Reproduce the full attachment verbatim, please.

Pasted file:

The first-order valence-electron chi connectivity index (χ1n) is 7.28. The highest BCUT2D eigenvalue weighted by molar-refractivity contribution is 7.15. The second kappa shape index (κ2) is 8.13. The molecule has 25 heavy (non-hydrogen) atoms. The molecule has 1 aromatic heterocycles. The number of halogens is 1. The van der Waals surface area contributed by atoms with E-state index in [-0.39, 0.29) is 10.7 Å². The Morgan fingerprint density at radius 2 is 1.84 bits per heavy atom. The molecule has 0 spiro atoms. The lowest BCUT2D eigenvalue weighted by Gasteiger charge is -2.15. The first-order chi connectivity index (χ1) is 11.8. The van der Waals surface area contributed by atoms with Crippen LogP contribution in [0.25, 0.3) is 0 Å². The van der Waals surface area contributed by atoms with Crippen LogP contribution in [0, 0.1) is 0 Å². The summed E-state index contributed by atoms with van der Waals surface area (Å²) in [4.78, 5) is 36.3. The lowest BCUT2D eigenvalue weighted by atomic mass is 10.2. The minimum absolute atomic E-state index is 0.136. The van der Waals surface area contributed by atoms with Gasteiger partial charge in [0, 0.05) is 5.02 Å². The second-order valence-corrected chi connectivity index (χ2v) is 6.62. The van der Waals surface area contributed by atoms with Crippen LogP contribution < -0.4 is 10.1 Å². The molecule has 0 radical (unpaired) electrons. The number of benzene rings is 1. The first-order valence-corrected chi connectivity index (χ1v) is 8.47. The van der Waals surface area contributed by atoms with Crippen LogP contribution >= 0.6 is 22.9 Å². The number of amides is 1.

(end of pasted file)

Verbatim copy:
The first-order valence-electron chi connectivity index (χ1n) is 7.28. The highest BCUT2D eigenvalue weighted by molar-refractivity contribution is 7.15. The second kappa shape index (κ2) is 8.13. The molecule has 25 heavy (non-hydrogen) atoms. The molecule has 1 aromatic heterocycles. The number of halogens is 1. The van der Waals surface area contributed by atoms with E-state index in [-0.39, 0.29) is 10.7 Å². The Morgan fingerprint density at radius 2 is 1.84 bits per heavy atom. The molecule has 0 spiro atoms. The lowest BCUT2D eigenvalue weighted by Gasteiger charge is -2.15. The first-order chi connectivity index (χ1) is 11.8. The van der Waals surface area contributed by atoms with Crippen LogP contribution in [0.25, 0.3) is 0 Å². The van der Waals surface area contributed by atoms with Crippen LogP contribution in [0, 0.1) is 0 Å². The summed E-state index contributed by atoms with van der Waals surface area (Å²) in [4.78, 5) is 36.3. The lowest BCUT2D eigenvalue weighted by atomic mass is 10.2. The minimum absolute atomic E-state index is 0.136. The van der Waals surface area contributed by atoms with Gasteiger partial charge in [0, 0.05) is 5.02 Å². The second-order valence-corrected chi connectivity index (χ2v) is 6.62. The van der Waals surface area contributed by atoms with Crippen LogP contribution < -0.4 is 10.1 Å². The molecule has 0 radical (unpaired) electrons. The number of benzene rings is 1. The first-order valence-corrected chi connectivity index (χ1v) is 8.47. The van der Waals surface area contributed by atoms with Crippen LogP contribution >= 0.6 is 22.9 Å². The number of amides is 1.